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Publication numberUS2981819 A
Publication typeGrant
Publication dateApr 25, 1961
Filing dateOct 23, 1957
Publication numberUS 2981819 A, US 2981819A, US-A-2981819, US2981819 A, US2981819A
InventorsJames J. Gregory
Export CitationBiBTeX, EndNote, RefMan
External Links: USPTO, USPTO Assignment, Espacenet
Heater construction for kiln or other apparatus
US 2981819 A
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Description  (OCR text may contain errors)

, 19 1 J. J. GREGORY April 25 HEATER CONSTRUCTION FOR KILN OR OTHER APPARATUS Filed OCT,- 25, 1957 5 Sheets-Sheet 1 4 INVENTOR.

JAMES J. GREGORY BY Qa, W 4, Z A M A ril 25, 1961 J. J. GREGORY 2,981,819

HEATER CONSTRUCTION FOR KILN OR OTHER APPARATUS Filed Oct. 23, 1957 5 Sheets-Sheet 2 INVENTOR. i n a JAMES :J. GE'GOflf ATTORNEYS April 25, 1961 J. J. GREGORY 2,981,819

HEATER CONSTRUCTION FOR KILN OR OTHER APPARATUS Filed Oct. 25, 1957 5 Sheets-Sheet 4 INVENTOR. JAMES J. GREGORY A Tl'OE/VEYS United States Patent HEATER CONSTRUCTION FOR KILN OR OTHER APPARATUS James J. Gregory, 21570 Edgeclitf Blvd, Euclid 23, Ohio Filed Oct. 23, 1957, Ser. No. 691,991 16 Claims. (Cl. 219-35) This invention relates to a heater construction and more particularly to a portable kiln usable for heating enamels, ceramics, metals, and other objects or articles.

An object of the present invention is to provide a kiln or other type heating construction especially adapted for heating ceramic, enamel, clay, porcelain, frits and glazes; adapted to be used in the ceramic field, of light weight; having a short heat-up period; requiring no gloves for loading or unloading, having a low heat reservoir; having components protected against burn-out; having no harmful ultra-violet rays; inexpensive to operate; safe to operate under all working conditions; adapted to be used for its intended purpose with a construction having a minimum of insulation and a minimum of basic framework; and adapted to be used for enameling, glazing, porcelainizing, or brazing localized areas on large objects.

A further object of the present invention is to provide a heater construction or kiln characterized by its structural simplicity, economy of manufacture, ease of assembly of its component parts, strong and sturdy nature, and operating eificiency.

Other features of this invention reside in the arrangement and design of the parts for carrying out their appropriate functions.

Other objects and advantages of this invention will be apparent from the accompanying drawings and description and the essential features will be set forth in the appended claims.

In the drawings,

Fig. 1 is a front elevational view of a kiln portraying the present invention;

Fig. 2 is a side elevational View, partially in section, looking toward the right at the left-hand side of the kiln in Fig. 1;

Fig. 3 is a vertical sectional view taken along the line 3-3 of Fig. 2 through the kiln;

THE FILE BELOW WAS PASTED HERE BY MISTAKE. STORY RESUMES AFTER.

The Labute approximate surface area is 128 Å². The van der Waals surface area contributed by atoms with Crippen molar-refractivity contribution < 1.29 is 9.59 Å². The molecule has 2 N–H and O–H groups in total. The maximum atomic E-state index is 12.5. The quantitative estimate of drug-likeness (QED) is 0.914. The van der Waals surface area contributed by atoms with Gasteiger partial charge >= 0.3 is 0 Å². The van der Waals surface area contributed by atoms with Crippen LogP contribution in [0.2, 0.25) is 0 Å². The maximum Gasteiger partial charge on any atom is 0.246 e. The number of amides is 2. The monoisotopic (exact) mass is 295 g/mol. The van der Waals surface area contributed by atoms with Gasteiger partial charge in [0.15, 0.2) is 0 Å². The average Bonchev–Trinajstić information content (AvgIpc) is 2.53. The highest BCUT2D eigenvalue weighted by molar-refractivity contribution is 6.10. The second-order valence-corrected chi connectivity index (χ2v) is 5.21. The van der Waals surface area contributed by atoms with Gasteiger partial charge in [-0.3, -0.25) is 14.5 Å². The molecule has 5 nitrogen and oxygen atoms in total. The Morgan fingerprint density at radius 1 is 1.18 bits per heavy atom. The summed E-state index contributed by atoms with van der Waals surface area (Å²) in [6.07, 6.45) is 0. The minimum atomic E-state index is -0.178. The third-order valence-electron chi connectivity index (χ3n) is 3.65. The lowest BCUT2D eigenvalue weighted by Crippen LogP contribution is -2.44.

Fig. 4 is a vertical sectional view taken along the line 44 of Fig. 1;

Fig. 5 is a top plan view, partially in section and taken generally along the line 55 of Fig. 4, of the kiln with the coolinghood removed;

Fig. 6 is an electrical diagram of the radiant heating lamps and air blower fan; while Fig. 7 is an enlarged sectional view of a portion of the reflector in Fig. 3."

Before the construction here illustrated is specifically described, it is to be understood that the invention here involved is not limited to the structural details or arrangement'of parts here shown since constructions embodying the present invention may take various forms. It also is to be understood that the phraseology or terminology herein employed is for purposes of description and not of limitation since the scope of the present invention is denotedv by the appended claims.

While the present invention might be adapted to various types of uses, I have chosen to show the same as ap-.

plied to a kiln for heating objects and/ or fusingceramic,

'ice

enamel, clay, porcelain, frits and glazes. It should also be apparent that all or portions of the heater construc tion disclosed hereinafter may be used for cooking foods, for fast thawing frozen ore cars prior to dumping, for heating conveyed materials, for heating containers of materials, etc.

The kiln or furnace herein may be constructed of any conventional materials but is disclosed specifically herein as constructed of suitable refractory materials supported by a metal superstructure described hereinafter as a base housing 10.

Base housing 10 has four parallel corner members 11, 12, 13 and 14, each L-shaped in cross section, located at respective corners of a rectangle, as shown in Fig. 5. These corner members have respective corresponding flanges 11a, 11b, 12a, 12b 13a, 13b, 14a and 14b. Adjacent flanges are mutually coplanar, for example, flanges 11a and 12b are coplanar in Fig. 5, to form a channel 16 rectangular in cross section, as shown in Fig. 5. This channel 16, rectangular in cross section, has an upper open end 16a and an at least partially closed lower end 16b, as shown in Figs. 3 and 4.

Base housing 10 has four connecting members 21, 22, 23, and 24, each L-shaped in cross section, secured at opposite ends respectively to adjacent corner members.